JUNE was an awful prelude to summer, complete with scorching weather, another Greek government, and the umpteenth “emergency” meeting of the Speurozone leaders. Breaking the sour mood, the “physics is fun” gang at the Swiss CERN research lab topped their 2011 results (which apparently disproved Einstein’s theory of special relativity) by announcing they’d found the “Higgs boson,” aka the “god particle,” which is the teeny-tiny subatomic doohickey that holds matter together. CERN’s top physicists, Zaphod Beeblebrox and Slartibartfast, predicted that the discovery would lead them to invent something called an “improbability drive” in 2013, which the Obama administration promised would be used to power a new version of the Chevy Volt.
The rest of June was spent parsing the Supreme Court’s Orwellian decision on Obamacare. The high court determined that because the individual mandate wasn’t a tax, the court had jurisdiction over the case (of which it would otherwise have been divested by the Anti-Injunction Act), and then proceeded to rule that it was a tax so the court could uphold it in a decision that had to have been ghost-written by Professor Irwin Corey in collaboration with Rachel Maddow. The government — not content to tax what we do — can now tax what we don’t do. Sources say that Nancy Pelosi and Harry Reid are collaborating on bills to tax many non-actions including when we don’t buy Chevy Volts, pay to see Ben Affleck movies, or buy bottles of Higgs boson-scented perfume for our wives.
June ended with a massive storm that knocked power out from Ohio to Georgia. The ever-helpful Washington Post printed a list of information guides intended to help people deal with the power outage, but the full text of the guides were only available online at the Post’s website.
As the power outage dragged on, JULY came upon us with a blast of heat unmatched by anything political. Well, anything political except the news that Ralph Lauren had decided to ditch those offensively-American cowboy hats and baseball caps to top our Olympic team’s uniforms. Instead, our Olympians were outfitted with berets and cute blue blazers made in China. Some newspaper said the berets made the athletes look like French intellectuals, which wasn’t right at all. To achieve that appearance, the Olympians would have had to be smoking Gauloises and sneering.
The murder rate in Chicago spiked so high that even Mayor Rahm Effing Emanuel noticed. He blamed the street slaughter on the Bush administration, a claim which MSNBC broadcasted non-stop for three days. Perhaps Chicago’s pain could have been eased by adopting the idea of the Robinson Funeral Home in Easly, South Carolina, which announced that it would soon have a Starbucks coffee shop in a new section of its facilities, unaffected by the Bloomberg cup size limits.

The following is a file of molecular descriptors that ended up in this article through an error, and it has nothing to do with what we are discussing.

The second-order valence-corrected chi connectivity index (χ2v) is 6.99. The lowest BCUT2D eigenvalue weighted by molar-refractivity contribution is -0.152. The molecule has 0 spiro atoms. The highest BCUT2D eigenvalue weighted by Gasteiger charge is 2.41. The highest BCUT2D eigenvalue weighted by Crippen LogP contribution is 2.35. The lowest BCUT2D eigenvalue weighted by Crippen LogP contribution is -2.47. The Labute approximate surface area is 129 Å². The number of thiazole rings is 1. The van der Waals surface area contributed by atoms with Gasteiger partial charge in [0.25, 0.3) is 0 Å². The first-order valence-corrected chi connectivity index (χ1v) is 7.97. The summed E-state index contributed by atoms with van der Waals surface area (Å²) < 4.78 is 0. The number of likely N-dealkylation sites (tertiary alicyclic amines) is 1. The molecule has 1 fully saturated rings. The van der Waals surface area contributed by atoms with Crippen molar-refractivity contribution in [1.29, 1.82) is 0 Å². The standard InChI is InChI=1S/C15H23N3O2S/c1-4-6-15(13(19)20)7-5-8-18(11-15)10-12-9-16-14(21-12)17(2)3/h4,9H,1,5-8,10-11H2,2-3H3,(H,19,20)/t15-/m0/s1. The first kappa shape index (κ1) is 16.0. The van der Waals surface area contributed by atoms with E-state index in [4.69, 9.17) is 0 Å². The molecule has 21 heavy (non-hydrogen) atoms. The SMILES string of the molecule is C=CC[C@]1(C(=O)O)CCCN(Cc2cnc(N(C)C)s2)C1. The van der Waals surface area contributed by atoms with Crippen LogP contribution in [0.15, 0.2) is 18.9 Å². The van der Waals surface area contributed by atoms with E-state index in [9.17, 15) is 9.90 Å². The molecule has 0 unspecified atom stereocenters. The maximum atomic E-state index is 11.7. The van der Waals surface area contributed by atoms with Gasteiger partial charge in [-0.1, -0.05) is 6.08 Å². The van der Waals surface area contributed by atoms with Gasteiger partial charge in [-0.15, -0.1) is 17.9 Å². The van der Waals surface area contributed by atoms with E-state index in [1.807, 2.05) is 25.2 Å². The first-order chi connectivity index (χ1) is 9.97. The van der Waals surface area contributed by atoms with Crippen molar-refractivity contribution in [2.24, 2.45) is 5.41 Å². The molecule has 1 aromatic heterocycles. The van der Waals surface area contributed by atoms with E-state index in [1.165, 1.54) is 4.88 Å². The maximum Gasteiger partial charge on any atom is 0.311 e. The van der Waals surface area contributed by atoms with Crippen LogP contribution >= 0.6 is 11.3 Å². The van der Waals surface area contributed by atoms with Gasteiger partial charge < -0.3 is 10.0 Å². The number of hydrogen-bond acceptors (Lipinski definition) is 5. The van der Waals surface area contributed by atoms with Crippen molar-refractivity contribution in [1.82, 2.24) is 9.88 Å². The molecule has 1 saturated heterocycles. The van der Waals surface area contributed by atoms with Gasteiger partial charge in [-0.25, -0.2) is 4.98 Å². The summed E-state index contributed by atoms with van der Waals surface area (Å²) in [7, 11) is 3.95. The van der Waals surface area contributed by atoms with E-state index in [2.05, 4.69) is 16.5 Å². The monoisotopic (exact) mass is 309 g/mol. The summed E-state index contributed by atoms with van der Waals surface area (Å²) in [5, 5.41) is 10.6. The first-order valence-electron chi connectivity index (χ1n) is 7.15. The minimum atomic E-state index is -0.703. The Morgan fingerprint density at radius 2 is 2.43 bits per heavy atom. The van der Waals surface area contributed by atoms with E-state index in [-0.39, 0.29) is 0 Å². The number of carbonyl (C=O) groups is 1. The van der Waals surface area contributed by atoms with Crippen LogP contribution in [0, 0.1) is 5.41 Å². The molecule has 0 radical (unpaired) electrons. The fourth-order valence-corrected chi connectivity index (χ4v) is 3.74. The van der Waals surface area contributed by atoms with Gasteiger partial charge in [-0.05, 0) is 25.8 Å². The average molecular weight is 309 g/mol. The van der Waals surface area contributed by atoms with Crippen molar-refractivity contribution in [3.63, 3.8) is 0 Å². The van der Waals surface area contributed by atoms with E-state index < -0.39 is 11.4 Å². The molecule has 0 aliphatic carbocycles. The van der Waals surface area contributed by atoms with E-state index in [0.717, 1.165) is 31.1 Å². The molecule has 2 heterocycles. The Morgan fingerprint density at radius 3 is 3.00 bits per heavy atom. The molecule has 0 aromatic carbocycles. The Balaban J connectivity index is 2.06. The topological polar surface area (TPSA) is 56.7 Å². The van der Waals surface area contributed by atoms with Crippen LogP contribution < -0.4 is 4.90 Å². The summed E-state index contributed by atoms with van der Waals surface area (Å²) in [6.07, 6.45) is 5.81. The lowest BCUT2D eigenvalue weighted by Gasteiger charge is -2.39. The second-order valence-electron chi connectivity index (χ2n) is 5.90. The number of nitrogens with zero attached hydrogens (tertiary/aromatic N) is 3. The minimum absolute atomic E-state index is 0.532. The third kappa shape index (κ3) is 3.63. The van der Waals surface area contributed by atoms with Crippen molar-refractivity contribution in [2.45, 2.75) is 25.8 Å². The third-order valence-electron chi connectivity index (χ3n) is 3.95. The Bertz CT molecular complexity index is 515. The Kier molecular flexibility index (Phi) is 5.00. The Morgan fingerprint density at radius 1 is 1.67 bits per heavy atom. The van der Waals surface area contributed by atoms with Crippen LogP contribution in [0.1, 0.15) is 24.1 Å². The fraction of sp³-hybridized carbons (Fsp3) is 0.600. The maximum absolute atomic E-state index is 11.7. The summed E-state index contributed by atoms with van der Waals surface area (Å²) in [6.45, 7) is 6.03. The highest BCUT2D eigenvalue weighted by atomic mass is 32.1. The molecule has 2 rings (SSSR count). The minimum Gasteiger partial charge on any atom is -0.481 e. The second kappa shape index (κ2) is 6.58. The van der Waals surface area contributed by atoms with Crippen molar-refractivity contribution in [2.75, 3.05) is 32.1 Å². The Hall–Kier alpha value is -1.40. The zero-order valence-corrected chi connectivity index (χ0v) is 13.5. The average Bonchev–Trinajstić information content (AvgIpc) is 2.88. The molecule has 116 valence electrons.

The Navy’s Enterprise Land Mobile Radio System — operating from the submarine base near Groton — was broadcasting on the same frequency as garage door openers in southern Connecticut, jamming their signal. The Navy refused to comment upon an apparently related report that the missile hatches on a ballistic missile submarine were seen to be flapping up and down after Groton residents mounted a push-button protest with their garage door controllers. Before July expired Mitt Romney — joining 007 and Queen Elizabeth — parachuted into the opening ceremony of the London Olympics.
AUGUST began with more heat and, as the Olympics rolled on, the International Olympic Committee debated whether it owed the world an apology for allowing NBC to inflict its feminist idea of sports coverage on the entire world. NBC apparently believes that we need to be punished for millennia of male domination in sports, giving us live coverage of nothing but events in which women competed or in which men competed in sports better left to the girls, such as field hockey.
A man of faith in a godless age is hitting Americans where it hurts.
Mr. and Mrs. American Spectator Reader, let P.J. O’Rourke talk sense to your kids.
In Britain, defending your property can get you life.
The debacle of this president’s administration is both a cause and a symptom of the decline of American values. Unless Congress impeaches him, that decline will go on unchecked. An eminent jurist surveys the damage and assesses the chances for the recovery of our culture.
It won’t take long for conservatives to scratch this presidential wannabe off their 2008 scorecard.
The American Christmas, like the songs that celebrate it, makes room for everybody under the rainbow. Is that why so many people seem to be hostile to it?
Was the President done in by the economy, or by the politics of the economy?